For most competitors Ironman Wales will begin at 7am on Sunday the 11th. For me it began Sunday the 4th when I left Glasgow. I had a bike, $30 and my gear. I was up against 400 plus miles, nearly continuous rain and a persistent headwind. I had no places to stay and no tent. I didn’t even have a map actually, but when you’ve come this close to catching a dream, obstacles like that are no obstacles at all.
The biking was the simplest and the hardest. You move your feet in circles and you move forward. All you have to do is not stop. Fortunately at this point my legs are pretty strong, unfortunately sitting on a bike seat that long leaves me feeling like a eunuch. It’s mind numbing as well, especially as I did the ride solo. The roads I took were heavily trafficked, which would make listening to music akin to Russian roulette. The result, a lot of time alone with your thoughts in the rain, is as hard on the mind as those persistent circles are on the legs.
I was lucky in regards to shelter. Between the two endpoints, where I had friends waiting to help, I relied on the kindness of strangers. Miraculously, I found someone to give me a place to stay every night, even if sometimes it wasn’t until midnight or even 2am. Still, the amazing hospitality of these kind strangers inspired me, and more often than not even provided me with bodily sustenance. I was fed pumpkin curry, fresh baked banana bread, crumpets and pancakes. I even had my lunch packed for me!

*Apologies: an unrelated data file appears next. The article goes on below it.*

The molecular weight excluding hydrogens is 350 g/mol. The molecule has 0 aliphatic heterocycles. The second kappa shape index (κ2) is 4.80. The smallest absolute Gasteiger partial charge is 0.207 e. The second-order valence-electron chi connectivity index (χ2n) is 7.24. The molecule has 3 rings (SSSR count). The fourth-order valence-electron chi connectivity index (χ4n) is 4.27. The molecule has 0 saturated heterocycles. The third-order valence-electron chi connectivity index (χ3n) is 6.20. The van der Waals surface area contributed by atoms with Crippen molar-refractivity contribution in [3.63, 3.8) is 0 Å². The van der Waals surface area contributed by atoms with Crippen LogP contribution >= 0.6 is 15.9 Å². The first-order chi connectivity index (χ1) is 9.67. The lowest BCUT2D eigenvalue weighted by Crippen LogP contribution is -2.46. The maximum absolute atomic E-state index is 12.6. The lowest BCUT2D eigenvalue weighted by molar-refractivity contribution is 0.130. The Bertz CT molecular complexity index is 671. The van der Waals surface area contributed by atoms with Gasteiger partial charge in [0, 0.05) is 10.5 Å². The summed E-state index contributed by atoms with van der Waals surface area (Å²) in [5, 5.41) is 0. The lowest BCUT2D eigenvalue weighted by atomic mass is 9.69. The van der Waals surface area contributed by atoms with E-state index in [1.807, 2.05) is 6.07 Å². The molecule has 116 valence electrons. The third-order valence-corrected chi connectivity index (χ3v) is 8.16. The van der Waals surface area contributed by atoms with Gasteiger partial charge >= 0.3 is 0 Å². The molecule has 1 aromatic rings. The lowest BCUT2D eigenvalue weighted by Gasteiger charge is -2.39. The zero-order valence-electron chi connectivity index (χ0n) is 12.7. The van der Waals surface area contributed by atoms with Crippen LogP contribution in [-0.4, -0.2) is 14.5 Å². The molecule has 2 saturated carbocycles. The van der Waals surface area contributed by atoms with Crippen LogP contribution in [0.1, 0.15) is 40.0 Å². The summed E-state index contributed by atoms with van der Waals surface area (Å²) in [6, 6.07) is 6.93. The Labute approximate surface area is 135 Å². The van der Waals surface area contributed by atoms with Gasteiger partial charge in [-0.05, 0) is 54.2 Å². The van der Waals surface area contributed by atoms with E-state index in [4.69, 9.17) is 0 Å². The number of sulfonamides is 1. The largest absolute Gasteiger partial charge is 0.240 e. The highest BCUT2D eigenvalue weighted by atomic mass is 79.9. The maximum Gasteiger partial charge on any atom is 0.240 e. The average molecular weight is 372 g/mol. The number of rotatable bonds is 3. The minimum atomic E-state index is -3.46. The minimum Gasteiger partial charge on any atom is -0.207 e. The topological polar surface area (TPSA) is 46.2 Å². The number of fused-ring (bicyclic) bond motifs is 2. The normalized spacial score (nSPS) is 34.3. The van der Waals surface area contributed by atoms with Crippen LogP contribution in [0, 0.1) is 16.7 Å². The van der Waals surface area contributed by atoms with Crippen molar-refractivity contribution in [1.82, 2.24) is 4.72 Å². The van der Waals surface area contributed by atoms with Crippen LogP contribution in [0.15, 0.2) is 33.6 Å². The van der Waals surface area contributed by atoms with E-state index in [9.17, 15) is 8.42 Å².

I often had to stop for directions, but some people went so far as to print me maps. When I needed water, bars always refilled me. Even the infamous Starbucks and McDonalds did their part, providing me with free internet. Like making a cake from a box mix, just add concentrated power of will.
My body hurts everywhere, everywhere I can still feel that is, but here I am. The Ironman is just three days away and the forecast for that day is storms with high winds. I like a challenge. It’s possible they’ll cancel it if there’s thunder and lightening. Even that doesn’t really matter. There will always be another race to run, another mountain to climb. In the end, it really is the journey, not the destination.
“It is not the critic who counts: not the man who points out how the strong man stumbles or where the doer of deeds could have done better. The credit belongs to the man who is actually in the arena, whose face is marred by dust and sweat and blood, who strives valiantly, who errs and comes up short again and again, because there is no effort without error or shortcoming, but who knows the great enthusiasms, the great devotions, who spends himself for a worthy cause; who, at the best, knows, in the end, the triumph of high achievement, and who, at the worst, if he fails, at least he fails while daring greatly, so that his place shall never be with those cold and timid souls who knew neither victory nor defeat.”